Julian P Humphreys Ph.D., PCC

Anxiety at Work

Anxiety

You Can't Escape Anxiety At Work—But You Can Manage it

Here are the five most common forms of anxiety in the workplace

Posted Mar 27, 2018

Image courtesy of pixabay
Source: Image courtesy of pixabay

In my work with leaders in organizations I have come up against anxiety time and time again, in many different forms.

It shows up in individuals, with leaders waking up at 4am in the morning worrying about all sorts of things, from the seemingly inconsequential to the potentially catastrophic.

It shows up on teams, with the productivity of team members negatively impacted by anxieties that cause them to complain about each other behind each other’s backs.

And it shows up in organizational structures, with whole divisions restructured because of underlying anxieties that were never addressed through courageous conversation.

The more I look for anxiety at work, the more I find it, to the point that now I can barely see an organization without thinking of it in terms of anxiety.

Organizations literally run on anxiety, with the important question being not ‘How can we get rid of anxiety?’ but rather ‘How do we channel anxiety so it works for us rather than against us?’

Making Anxiety Work For You

The first step in making anxiety work for you rather than against you is to recognize it when it shows up.  So much of our behavior is driven by anxiety, yet we rarely notice or name it.

One of the reasons anxiety is so difficult to notice is because it’s not one thing.  There are many different kinds of anxiety, each with their own associated thoughts and feelings.

The most common forms of anxiety at work are:

Performance Anxiety

 ‘Am I doing a good enough job?’ This question is common in organizations where ambitious people are looking to get ahead, and is not a problem so long as there’s a viable means of answering it.  Too often in organizations, though, feedback is rarely given, and workers are left not knowing with any certainty whether they are performing adequately or not.  That’s only half the story, though. The flip side is that there are many workers who, no matter how much feedback they receive, will always crave more – and normally only the positive kind.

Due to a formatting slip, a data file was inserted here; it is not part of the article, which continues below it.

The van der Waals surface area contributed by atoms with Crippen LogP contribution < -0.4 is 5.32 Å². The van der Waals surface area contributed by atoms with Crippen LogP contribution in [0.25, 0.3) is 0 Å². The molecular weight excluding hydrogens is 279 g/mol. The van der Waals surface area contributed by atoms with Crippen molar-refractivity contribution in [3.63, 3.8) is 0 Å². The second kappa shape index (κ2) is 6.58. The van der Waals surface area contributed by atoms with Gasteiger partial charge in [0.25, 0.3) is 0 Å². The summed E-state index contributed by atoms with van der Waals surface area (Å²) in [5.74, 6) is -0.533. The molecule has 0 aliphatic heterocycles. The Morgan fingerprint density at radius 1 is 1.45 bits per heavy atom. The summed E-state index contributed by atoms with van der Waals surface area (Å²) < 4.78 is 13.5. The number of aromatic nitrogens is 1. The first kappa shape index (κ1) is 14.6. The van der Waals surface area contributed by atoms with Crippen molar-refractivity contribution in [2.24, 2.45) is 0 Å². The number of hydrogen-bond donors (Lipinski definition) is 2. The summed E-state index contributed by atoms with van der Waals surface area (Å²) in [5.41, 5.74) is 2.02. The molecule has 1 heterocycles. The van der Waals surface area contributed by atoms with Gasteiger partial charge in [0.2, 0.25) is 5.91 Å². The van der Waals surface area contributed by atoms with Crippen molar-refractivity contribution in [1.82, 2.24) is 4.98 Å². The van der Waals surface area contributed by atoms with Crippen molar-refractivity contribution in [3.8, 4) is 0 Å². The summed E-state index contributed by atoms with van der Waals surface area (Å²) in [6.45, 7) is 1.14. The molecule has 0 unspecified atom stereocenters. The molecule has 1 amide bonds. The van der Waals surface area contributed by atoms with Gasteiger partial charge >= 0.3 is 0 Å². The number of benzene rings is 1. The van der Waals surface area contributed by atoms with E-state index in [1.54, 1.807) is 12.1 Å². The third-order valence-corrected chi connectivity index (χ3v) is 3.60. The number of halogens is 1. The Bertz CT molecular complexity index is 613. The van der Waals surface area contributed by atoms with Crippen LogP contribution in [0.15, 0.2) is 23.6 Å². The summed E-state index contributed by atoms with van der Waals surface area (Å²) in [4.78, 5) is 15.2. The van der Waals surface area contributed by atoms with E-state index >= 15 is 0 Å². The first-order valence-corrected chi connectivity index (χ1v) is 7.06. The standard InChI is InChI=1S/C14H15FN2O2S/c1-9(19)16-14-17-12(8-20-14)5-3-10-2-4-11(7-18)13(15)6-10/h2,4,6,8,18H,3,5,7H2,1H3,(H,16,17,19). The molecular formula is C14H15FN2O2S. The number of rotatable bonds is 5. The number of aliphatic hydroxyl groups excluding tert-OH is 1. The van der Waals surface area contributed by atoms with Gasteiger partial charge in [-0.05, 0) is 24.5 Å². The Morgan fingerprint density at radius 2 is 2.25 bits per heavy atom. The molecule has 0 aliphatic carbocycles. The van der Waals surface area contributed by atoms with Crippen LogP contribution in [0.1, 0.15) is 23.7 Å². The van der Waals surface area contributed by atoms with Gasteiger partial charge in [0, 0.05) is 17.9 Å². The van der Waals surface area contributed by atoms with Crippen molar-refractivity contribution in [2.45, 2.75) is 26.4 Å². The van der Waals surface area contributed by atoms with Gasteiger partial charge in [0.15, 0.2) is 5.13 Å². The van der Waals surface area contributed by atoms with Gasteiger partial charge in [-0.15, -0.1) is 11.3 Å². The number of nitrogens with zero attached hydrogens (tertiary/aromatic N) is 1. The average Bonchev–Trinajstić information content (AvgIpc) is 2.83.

Status Anxiety

‘Am I keeping up with my peer group?’ This question is answered by looking around and comparing yourself to others.  The specific points of comparison may vary, but are often socially-sanctioned markers of success, especially material markers.  Who has the higher income, the nicer house?  Who is taking the better vacations?  Although our rational minds may chastise us for these petty comparisons, our anxiety on hearing that a colleague just got a promotion (and we didn’t) is inevitable.  What does that say about us?  Where does that leave us in society’s pecking order?  And what can I do to redress this new challenge to the status quo?

Existential Anxiety

‘Who am I really?’ This question is key to individuation, the psychological distancing from the values and attitudes we grew up with and adopted before we had the critical capacity to decide for ourselves what to think and believe.  Leaders in particular grapple with this question when they receive feedback, through a 360 process or similar, that punctures their subjective bias.  Faced with a more objective view of themselves, they are called upon to reconcile their own, often long-standing, conception of themselves with the reality of how others perceive them.  This can be a shocking discovery, one that raises all sorts of questions about how they have come to be how they are, and whether they want to continue being that person or change in some significant way.

Social Anxiety

‘Do people like me?’ This question is just as present at work as it is everywhere else in life. Although some people care more about being liked than others, humans are pack animals and very naturally live in fear of being disliked and excluded.

Death Anxiety

‘What are you saying!?’ Death anxiety is so powerful that it is almost impossible to put into words.  It shows up in the absolute panic many people experience when told that they are being let go. Losing a reliable source of income, even temporarily, can be so scary to some that they imagine all sorts of worse case scenarios - living under a bridge in some God-forsaken part of town, unloved and unappreciated, with the inevitable next stop being the graveyard.

It's not a question of when, but how

Image courtesy of pixabay
Source: Image courtesy of pixabay

All of these different kinds of anxiety show up in different ways, every minute of every hour of every day at most workplaces.  They are the unavoidable stuff of life, and consequently unavoidable in the workplace.

The question is not, then, whether or not to experience anxiety, but rather how to experience it.  We can manage our anxieties effectively, seeing them for what they are and using them to focus our energies on results that matter to us.  Or we can manage them ineffectively, failing to notice the ways in which they drive us to engage in behaviors that, while offering short-term psychological relief, will ultimately fail to deliver anything of lasting value.

So, when you go to work tomorrow, try this:

  • Notice anxiety, in all its different forms, both in yourself and in others.
  • Then imagine a world in which all that anxiety no longer exists
  • Then imagine a world in which all that anxiety still exists, but everyone has learned to manage it, in themselves and in others.

Share your observations in the comments.